Morning puffy eyes will typically resolve on own their by lunchtime (this might be one of the few instances of gravity working in our favour!). To speed up the process, place cool cucumber slices or chilled tea bags (caffeinated, for the tannins) over your eyes for 10 minutes to help constrict blood vessels and reduce swelling, and drink plenty of water. Eating vitamin-C rich food will support collagen production, and reducing your salt intake will decrease your fluid retention. Exercise, and therefore circulation, will help your body move fluid efficiently, avoiding accumulation.
Choose eye creams and serums with vitamins A and E, which will help fight free radicals; green tea and witch hazel can aid in diminishing excess fluid and tightening the eye skin. Fresh Faced picks: John Masters Organics Firming Eye Gel, One Love Organics Morning Glory Brightening Complexion Booster, Soapwalla Restorative Face Serum, Kahina Giving Beauty Eye Cream.
I'd rather call these laugh lines—it sounds so much lovelier, but either way, the fine lines that begin to appear at the corners of the eyes in your late twenties or early thirties are a sure sign that you're living life. Repeated muscle movement from smiling, laughing, and squinting are the culprit. You could take the robot approach and never crack another smile, but sun exposure and other environmental pollutants will probably get you in the end anyway. Instead, look for eye products that contain evening primrose, sesame, and jojoba oils to help hydrate the sensitive skin near your peepers. Hyaluronic acid can help increase the skin's absorption of vitamin C, which fights free radicals and sun damage. Chamomile, allantoin, calendula, milk thistle, tea, and licorice can all help reduce inflammation. Fresh Faced picks: Pangea Organics Turkish Rose and White Tea Eye Cream, Pai Echium BioRejuvenate Eye Cream, Kahina Giving Beauty Eye Cream, Pai Rosehip BioRegenerate Fruit & Seed Oil Blend.
I can't tell you how many times I've wished for different hair. Oh, to be able to wake up in the morning with glorious, healthy, shiny tresses that need nothing more than a few strategic tousles to land in perfect place. I've managed to figure out a thing or two, though, when it comes to taming the frizzy, unruly mess I was born with: In other words, my seven habits of highly effective hair care:
Most of us can agree on this: A good facial cleanser is the first step to taking care of your skin. In addition to removing dirt, grime, and impurities; dissolving makeup; and unblocking your pores (without stripping away moisture), proper cleansing opens the door for other skin care products to perform at their best.
Not all cleansers are created equal. How should you choose from among the thousands of products on the market? A few good rules of thumb: Always avoid putting harsh detergents on your face. No matter what your grandmother may have told you, good old soap and water is not your best defense. If your skin feels tight, dry, or squeaky when you step out of the shower, you need a creamier cleanser. If you have oily skin, try a gentle foaming cleanser.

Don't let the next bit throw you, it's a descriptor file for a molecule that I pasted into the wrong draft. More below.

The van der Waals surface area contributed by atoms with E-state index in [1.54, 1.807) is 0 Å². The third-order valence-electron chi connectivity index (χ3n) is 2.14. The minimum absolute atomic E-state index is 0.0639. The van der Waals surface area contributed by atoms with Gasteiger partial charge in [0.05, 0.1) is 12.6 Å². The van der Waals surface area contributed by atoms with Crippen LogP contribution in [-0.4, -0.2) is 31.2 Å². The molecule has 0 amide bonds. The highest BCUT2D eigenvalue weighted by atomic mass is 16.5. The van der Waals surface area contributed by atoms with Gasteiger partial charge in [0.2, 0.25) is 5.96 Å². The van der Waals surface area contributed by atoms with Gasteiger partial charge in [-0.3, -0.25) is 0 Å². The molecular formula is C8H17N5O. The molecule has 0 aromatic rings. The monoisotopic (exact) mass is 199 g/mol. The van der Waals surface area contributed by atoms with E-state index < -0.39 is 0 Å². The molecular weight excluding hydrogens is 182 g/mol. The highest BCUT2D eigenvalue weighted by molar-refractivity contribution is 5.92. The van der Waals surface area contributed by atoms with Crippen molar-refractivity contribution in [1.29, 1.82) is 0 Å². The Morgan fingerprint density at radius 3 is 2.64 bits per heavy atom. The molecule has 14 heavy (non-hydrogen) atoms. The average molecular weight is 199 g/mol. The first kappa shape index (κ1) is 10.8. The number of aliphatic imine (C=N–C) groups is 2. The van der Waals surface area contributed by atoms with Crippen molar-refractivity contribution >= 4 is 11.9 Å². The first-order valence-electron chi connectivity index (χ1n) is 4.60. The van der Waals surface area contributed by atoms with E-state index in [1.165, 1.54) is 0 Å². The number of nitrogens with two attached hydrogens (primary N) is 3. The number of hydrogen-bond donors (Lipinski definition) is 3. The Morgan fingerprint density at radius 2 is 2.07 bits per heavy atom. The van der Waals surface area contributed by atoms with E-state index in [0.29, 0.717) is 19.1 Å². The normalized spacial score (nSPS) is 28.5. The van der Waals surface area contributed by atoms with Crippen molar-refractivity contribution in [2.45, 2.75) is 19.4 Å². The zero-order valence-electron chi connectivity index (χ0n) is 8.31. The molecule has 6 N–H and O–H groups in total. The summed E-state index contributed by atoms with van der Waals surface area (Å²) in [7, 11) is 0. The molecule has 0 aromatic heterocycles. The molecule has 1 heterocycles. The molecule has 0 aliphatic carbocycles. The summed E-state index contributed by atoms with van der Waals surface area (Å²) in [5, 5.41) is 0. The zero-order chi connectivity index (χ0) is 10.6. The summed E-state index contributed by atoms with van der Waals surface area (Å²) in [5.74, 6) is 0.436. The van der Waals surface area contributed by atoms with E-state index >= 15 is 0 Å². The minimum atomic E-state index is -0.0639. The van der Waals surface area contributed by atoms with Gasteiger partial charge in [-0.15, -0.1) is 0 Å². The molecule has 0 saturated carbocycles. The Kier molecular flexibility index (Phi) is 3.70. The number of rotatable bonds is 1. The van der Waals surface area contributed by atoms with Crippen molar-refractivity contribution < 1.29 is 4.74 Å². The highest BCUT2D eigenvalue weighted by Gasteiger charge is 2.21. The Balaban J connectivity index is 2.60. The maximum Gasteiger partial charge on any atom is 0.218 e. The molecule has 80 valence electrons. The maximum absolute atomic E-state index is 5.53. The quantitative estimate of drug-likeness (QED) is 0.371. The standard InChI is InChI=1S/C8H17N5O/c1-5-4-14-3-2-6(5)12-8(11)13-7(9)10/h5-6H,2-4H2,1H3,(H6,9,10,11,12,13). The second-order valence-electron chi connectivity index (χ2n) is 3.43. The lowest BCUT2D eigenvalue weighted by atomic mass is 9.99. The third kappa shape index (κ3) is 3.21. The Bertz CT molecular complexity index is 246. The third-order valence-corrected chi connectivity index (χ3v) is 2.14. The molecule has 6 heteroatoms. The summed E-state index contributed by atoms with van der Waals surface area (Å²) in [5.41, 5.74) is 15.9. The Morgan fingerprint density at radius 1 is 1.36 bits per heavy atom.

That said, whenever I see the words "foaming" and "gel" in the name of a product, I worry about it containing harmful ingredients like sodium lauryl sulfate or sodium laureth sulfate. These petroleum-based foaming agents are inexpensive surfactants often used in personal care products that can cause endocrine disruption, affect the nervous system, and lead to cancer. A healthier choice is a cleanser that depends on coco glucoside, a gentler, non-ionic surfactant derived from renewable raw materials like coconut oil and fruit sugars. My best-bet picks for all-natural cleansers suited for oily skin are John Masters Organics Jojoba & Ginseng Exfoliating Cleanser, One Love Organics Easy Does It Foaming Cleanser, John Masters Organics Rose Foaming Face Wash, and Suki Exfoliate Foaming Cleanser.
For dry or mature skin, look for creamy, soothing cleansing lotions and milks, which contain higher concentrations of oils, water, and emollients. Rose water helps the skin to retain moisture, and glycerin is a natural, gentle humectant that draws moisture to the surface of the skin. Try Pai Camellia & Rose Gentle Hydrating Cleanser, John Masters Organics Linden Blossom Creme Cleanser, Suki Moisture-Rich Cleansing Lotion, or Kahina Giving Beauty Facial Cleanser.
Glycerin is also beneficial for sensitive skin, since it has been shown to encourage normal cell maturation. Steer clear of exfoliating cleansers and scrubs if you are prone to irritation or rosacea, and avoid alcohol in your skin care regimen. Aloe vera is excellent for combating swelling, inflammation, and redness. Give these natural cleansers a go: Green Beaver Daily Facial Cleanser, Pai Camellia & Rose Gentle Hydrating Cleanser, or Pangea Organics Egyptian Calendula & Blood Orange Cleanser.